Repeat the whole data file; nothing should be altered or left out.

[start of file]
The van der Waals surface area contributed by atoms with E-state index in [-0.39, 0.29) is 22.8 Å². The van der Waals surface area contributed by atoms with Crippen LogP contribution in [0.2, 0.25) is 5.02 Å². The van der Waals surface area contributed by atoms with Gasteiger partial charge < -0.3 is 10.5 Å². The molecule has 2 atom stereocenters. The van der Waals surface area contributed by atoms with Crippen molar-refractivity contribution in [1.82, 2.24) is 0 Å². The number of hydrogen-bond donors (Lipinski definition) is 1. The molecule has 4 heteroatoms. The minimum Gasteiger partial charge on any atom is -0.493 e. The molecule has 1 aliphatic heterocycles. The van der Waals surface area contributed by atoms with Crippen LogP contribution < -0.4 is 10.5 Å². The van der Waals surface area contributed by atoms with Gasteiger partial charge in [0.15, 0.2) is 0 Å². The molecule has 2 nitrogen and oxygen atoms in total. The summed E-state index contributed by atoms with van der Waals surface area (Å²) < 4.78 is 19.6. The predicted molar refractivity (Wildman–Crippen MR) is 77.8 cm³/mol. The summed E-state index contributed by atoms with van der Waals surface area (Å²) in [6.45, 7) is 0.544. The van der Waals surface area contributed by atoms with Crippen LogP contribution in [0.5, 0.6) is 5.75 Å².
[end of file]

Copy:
The van der Waals surface area contributed by atoms with E-state index in [-0.39, 0.29) is 22.8 Å². The van der Waals surface area contributed by atoms with Crippen LogP contribution in [0.2, 0.25) is 5.02 Å². The van der Waals surface area contributed by atoms with Gasteiger partial charge < -0.3 is 10.5 Å². The molecule has 2 atom stereocenters. The van der Waals surface area contributed by atoms with Crippen molar-refractivity contribution in [1.82, 2.24) is 0 Å². The number of hydrogen-bond donors (Lipinski definition) is 1. The molecule has 4 heteroatoms. The minimum Gasteiger partial charge on any atom is -0.493 e. The molecule has 1 aliphatic heterocycles. The van der Waals surface area contributed by atoms with Crippen LogP contribution < -0.4 is 10.5 Å². The van der Waals surface area contributed by atoms with Gasteiger partial charge in [0.15, 0.2) is 0 Å². The molecule has 2 nitrogen and oxygen atoms in total. The summed E-state index contributed by atoms with van der Waals surface area (Å²) < 4.78 is 19.6. The predicted molar refractivity (Wildman–Crippen MR) is 77.8 cm³/mol. The summed E-state index contributed by atoms with van der Waals surface area (Å²) in [6.45, 7) is 0.544. The van der Waals surface area contributed by atoms with Crippen LogP contribution in [0.5, 0.6) is 5.75 Å².